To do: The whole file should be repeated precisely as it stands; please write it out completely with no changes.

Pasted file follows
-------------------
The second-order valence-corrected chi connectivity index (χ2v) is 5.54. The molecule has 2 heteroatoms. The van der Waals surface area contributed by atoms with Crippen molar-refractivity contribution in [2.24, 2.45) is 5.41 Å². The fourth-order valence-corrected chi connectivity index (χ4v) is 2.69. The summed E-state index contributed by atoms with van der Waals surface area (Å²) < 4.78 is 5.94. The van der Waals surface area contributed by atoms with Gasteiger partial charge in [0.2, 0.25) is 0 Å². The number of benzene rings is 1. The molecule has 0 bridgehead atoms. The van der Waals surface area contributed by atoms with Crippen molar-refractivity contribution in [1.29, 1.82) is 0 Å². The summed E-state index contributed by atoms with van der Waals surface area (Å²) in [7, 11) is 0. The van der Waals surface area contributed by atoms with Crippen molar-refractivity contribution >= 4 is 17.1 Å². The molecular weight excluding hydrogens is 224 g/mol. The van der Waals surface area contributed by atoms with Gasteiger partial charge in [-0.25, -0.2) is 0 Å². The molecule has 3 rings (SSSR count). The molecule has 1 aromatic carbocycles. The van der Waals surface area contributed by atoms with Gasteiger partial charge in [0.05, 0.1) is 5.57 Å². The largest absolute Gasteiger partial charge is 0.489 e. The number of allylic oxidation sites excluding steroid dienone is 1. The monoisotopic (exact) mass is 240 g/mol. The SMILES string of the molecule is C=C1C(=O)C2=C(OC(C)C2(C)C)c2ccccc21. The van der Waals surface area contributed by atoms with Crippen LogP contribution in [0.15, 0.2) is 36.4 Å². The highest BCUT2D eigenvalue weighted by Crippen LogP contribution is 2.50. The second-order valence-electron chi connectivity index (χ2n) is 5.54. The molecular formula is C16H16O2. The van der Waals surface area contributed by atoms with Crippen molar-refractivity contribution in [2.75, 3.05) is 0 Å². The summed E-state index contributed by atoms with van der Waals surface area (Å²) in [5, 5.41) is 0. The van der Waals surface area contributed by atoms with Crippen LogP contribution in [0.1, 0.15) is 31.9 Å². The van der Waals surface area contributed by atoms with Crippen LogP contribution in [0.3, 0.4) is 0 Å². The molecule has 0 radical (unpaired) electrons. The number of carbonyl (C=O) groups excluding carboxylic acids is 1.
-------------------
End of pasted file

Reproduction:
The second-order valence-corrected chi connectivity index (χ2v) is 5.54. The molecule has 2 heteroatoms. The van der Waals surface area contributed by atoms with Crippen molar-refractivity contribution in [2.24, 2.45) is 5.41 Å². The fourth-order valence-corrected chi connectivity index (χ4v) is 2.69. The summed E-state index contributed by atoms with van der Waals surface area (Å²) < 4.78 is 5.94. The van der Waals surface area contributed by atoms with Gasteiger partial charge in [0.2, 0.25) is 0 Å². The number of benzene rings is 1. The molecule has 0 bridgehead atoms. The van der Waals surface area contributed by atoms with Crippen molar-refractivity contribution in [1.29, 1.82) is 0 Å². The summed E-state index contributed by atoms with van der Waals surface area (Å²) in [7, 11) is 0. The van der Waals surface area contributed by atoms with Crippen molar-refractivity contribution >= 4 is 17.1 Å². The molecular weight excluding hydrogens is 224 g/mol. The van der Waals surface area contributed by atoms with Gasteiger partial charge in [-0.25, -0.2) is 0 Å². The molecule has 3 rings (SSSR count). The molecule has 1 aromatic carbocycles. The van der Waals surface area contributed by atoms with Gasteiger partial charge in [0.05, 0.1) is 5.57 Å². The largest absolute Gasteiger partial charge is 0.489 e. The number of allylic oxidation sites excluding steroid dienone is 1. The monoisotopic (exact) mass is 240 g/mol. The SMILES string of the molecule is C=C1C(=O)C2=C(OC(C)C2(C)C)c2ccccc21. The van der Waals surface area contributed by atoms with Crippen LogP contribution in [0.15, 0.2) is 36.4 Å². The highest BCUT2D eigenvalue weighted by Crippen LogP contribution is 2.50. The second-order valence-electron chi connectivity index (χ2n) is 5.54. The molecular formula is C16H16O2. The van der Waals surface area contributed by atoms with Crippen molar-refractivity contribution in [2.75, 3.05) is 0 Å². The summed E-state index contributed by atoms with van der Waals surface area (Å²) in [5, 5.41) is 0. The van der Waals surface area contributed by atoms with Crippen LogP contribution in [0.1, 0.15) is 31.9 Å². The van der Waals surface area contributed by atoms with Crippen LogP contribution in [0.3, 0.4) is 0 Å². The molecule has 0 radical (unpaired) electrons. The number of carbonyl (C=O) groups excluding carboxylic acids is 1.